• ‘As I noted briefly, it generally is an accepted accounting practice to capitalize assets.’
      • ‘Wale reported that in the British companies that she had studied, capitalising original assets and charging all subsequent costs to expense was the dominant practice.’
      • ‘The ‘full cost’ method was more liberal in capitalizing and amortizing the costs of all drilling, thus typically yielding a smoother series of income numbers.’
      • ‘Over the last nine-month period, €9 million of the €20 million reduction in operating cost was due to capitalising additional labour costs.’
      • ‘The write-downs were made all the greater because of the company's policy in previous years of treating start-up losses in these businesses as ‘assets’ and therefore capitalising them in the balance sheet.’
      • ‘Holt Value Associates began capitalizing research and development costs and treating them as a depreciating asset in its cash flow ROI analyses earlier this year.’
      • ‘When a liability is initially recorded, the entity capitalizes a cost by increasing the carrying amount of the related long-lived asset.’
      • ‘While most companies write off marketing expenditure, for example, some capitalise this as an asset in the balance sheet for several years while they are building their business.’
      • ‘If the costs are to be capitalized, then the next issue is to determine the asset's determinable useful life, if any.’
  • 4[with object] Write or print (a word or letter) in capital letters.

    • ‘You would prefer it if I capitalized the first letter after the colon?’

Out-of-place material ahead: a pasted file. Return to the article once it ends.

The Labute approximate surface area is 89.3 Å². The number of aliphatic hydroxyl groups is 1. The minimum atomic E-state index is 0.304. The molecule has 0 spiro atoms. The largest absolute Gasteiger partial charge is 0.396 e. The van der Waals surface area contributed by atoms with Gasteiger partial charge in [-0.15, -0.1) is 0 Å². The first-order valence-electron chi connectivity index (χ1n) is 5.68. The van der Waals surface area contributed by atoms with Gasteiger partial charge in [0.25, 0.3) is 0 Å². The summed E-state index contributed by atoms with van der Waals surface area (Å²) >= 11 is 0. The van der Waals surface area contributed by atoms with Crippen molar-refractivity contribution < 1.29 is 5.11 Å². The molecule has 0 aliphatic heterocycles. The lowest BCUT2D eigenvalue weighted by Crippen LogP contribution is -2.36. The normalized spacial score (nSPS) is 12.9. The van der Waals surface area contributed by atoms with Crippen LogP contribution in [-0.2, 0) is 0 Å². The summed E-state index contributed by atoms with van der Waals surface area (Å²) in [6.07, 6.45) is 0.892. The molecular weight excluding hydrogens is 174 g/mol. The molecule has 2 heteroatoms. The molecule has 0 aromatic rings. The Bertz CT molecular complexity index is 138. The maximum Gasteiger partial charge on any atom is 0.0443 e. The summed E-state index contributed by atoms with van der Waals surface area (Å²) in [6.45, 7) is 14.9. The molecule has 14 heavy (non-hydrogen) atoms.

• ‘The present study examined the role of the convention in German to capitalize the initial letters of nouns.’
    • ‘Assuming that the missing-letter effect is diagnostic of the extraction of text structure, we exploited a special feature of German - the convention to capitalize the initial letter of nouns.’
    • ‘The first letter is always capitalized, and the second is in lower case.’
    • ‘Instead of capitalizing the first letter, type it in lowercase, as most people type in all lowercase letters when searching.’
    • ‘Incidentally, the lettering where you capitalise the first letter of almost all the words can be called ‘title case’.’
    • ‘She spoke as if the first letter of every word were capitalized.’
    • ‘There are those who decide to eschew this, though, and capitalize every other letter.’
    • ‘Get in the habit when writing down URLs or e-mail address to underline the letters that may be capitalized.’
    • ‘And for GOD'S sakes, Hilary, capitalize every first letter of every proper noun, like the name of your title ‘Venus’.’
    • ‘Changing the shape very slightly - and silently - by capitalizing the initial letter, we turn it into something like God or Reason.’
    • ‘I also learned how to correctly identify the beginning of a sentence, target the first word, and capitalize the first letter (make the letter bigger than the rest).’
    • ‘The convention to capitalize the first letter of a meaning-laden noun may therefore be particularly useful in aiding structural analysis, allowing easy assignment of some words to their proper grammatical class.’
    • ‘However, The Coming Of Bill (the American version) is BIG (see, we capitalised those letters) in India.’